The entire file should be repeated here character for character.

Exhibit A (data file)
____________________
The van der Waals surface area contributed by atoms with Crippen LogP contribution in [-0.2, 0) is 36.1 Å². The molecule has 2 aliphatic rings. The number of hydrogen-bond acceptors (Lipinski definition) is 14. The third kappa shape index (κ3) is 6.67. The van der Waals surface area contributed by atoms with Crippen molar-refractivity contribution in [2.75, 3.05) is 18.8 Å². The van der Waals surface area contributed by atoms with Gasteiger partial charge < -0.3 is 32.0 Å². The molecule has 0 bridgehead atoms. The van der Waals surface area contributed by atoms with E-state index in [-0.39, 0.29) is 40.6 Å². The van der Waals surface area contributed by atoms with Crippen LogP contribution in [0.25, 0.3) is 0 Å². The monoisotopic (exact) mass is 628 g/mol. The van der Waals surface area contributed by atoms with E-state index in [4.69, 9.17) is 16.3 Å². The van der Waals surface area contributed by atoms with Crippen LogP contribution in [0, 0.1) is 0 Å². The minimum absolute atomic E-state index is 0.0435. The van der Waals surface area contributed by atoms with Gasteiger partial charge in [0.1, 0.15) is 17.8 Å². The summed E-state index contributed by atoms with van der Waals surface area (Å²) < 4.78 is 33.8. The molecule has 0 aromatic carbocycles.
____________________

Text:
The van der Waals surface area contributed by atoms with Crippen LogP contribution in [-0.2, 0) is 36.1 Å². The molecule has 2 aliphatic rings. The number of hydrogen-bond acceptors (Lipinski definition) is 14. The third kappa shape index (κ3) is 6.67. The van der Waals surface area contributed by atoms with Crippen molar-refractivity contribution in [2.75, 3.05) is 18.8 Å². The van der Waals surface area contributed by atoms with Gasteiger partial charge < -0.3 is 32.0 Å². The molecule has 0 bridgehead atoms. The van der Waals surface area contributed by atoms with E-state index in [-0.39, 0.29) is 40.6 Å². The van der Waals surface area contributed by atoms with Crippen LogP contribution in [0.25, 0.3) is 0 Å². The monoisotopic (exact) mass is 628 g/mol. The van der Waals surface area contributed by atoms with E-state index in [4.69, 9.17) is 16.3 Å². The van der Waals surface area contributed by atoms with Crippen LogP contribution in [0, 0.1) is 0 Å². The minimum absolute atomic E-state index is 0.0435. The van der Waals surface area contributed by atoms with Gasteiger partial charge in [0.1, 0.15) is 17.8 Å². The summed E-state index contributed by atoms with van der Waals surface area (Å²) < 4.78 is 33.8. The molecule has 0 aromatic carbocycles.